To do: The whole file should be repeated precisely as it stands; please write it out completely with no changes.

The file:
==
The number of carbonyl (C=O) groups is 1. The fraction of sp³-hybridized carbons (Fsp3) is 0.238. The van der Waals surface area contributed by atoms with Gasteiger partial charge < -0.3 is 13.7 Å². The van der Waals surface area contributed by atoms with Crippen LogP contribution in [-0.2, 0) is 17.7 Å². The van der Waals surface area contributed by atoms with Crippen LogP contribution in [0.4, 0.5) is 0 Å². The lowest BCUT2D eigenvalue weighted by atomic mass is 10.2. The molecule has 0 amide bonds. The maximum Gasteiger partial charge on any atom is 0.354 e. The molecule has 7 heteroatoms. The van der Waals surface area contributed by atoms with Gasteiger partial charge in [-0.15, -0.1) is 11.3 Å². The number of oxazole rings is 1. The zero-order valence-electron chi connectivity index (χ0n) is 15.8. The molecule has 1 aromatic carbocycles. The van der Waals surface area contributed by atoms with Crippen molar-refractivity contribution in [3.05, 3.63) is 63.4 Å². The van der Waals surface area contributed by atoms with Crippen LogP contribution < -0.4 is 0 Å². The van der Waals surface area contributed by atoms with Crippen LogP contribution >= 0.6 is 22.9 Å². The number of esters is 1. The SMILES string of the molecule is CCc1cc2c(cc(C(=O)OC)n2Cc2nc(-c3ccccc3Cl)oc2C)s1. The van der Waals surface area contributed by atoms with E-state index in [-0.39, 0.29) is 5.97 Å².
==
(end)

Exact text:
The number of carbonyl (C=O) groups is 1. The fraction of sp³-hybridized carbons (Fsp3) is 0.238. The van der Waals surface area contributed by atoms with Gasteiger partial charge < -0.3 is 13.7 Å². The van der Waals surface area contributed by atoms with Crippen LogP contribution in [-0.2, 0) is 17.7 Å². The van der Waals surface area contributed by atoms with Crippen LogP contribution in [0.4, 0.5) is 0 Å². The lowest BCUT2D eigenvalue weighted by atomic mass is 10.2. The molecule has 0 amide bonds. The maximum Gasteiger partial charge on any atom is 0.354 e. The molecule has 7 heteroatoms. The van der Waals surface area contributed by atoms with Gasteiger partial charge in [-0.15, -0.1) is 11.3 Å². The number of oxazole rings is 1. The zero-order valence-electron chi connectivity index (χ0n) is 15.8. The molecule has 1 aromatic carbocycles. The van der Waals surface area contributed by atoms with Crippen molar-refractivity contribution in [3.05, 3.63) is 63.4 Å². The van der Waals surface area contributed by atoms with Crippen LogP contribution < -0.4 is 0 Å². The van der Waals surface area contributed by atoms with Crippen LogP contribution >= 0.6 is 22.9 Å². The number of esters is 1. The SMILES string of the molecule is CCc1cc2c(cc(C(=O)OC)n2Cc2nc(-c3ccccc3Cl)oc2C)s1. The van der Waals surface area contributed by atoms with E-state index in [-0.39, 0.29) is 5.97 Å².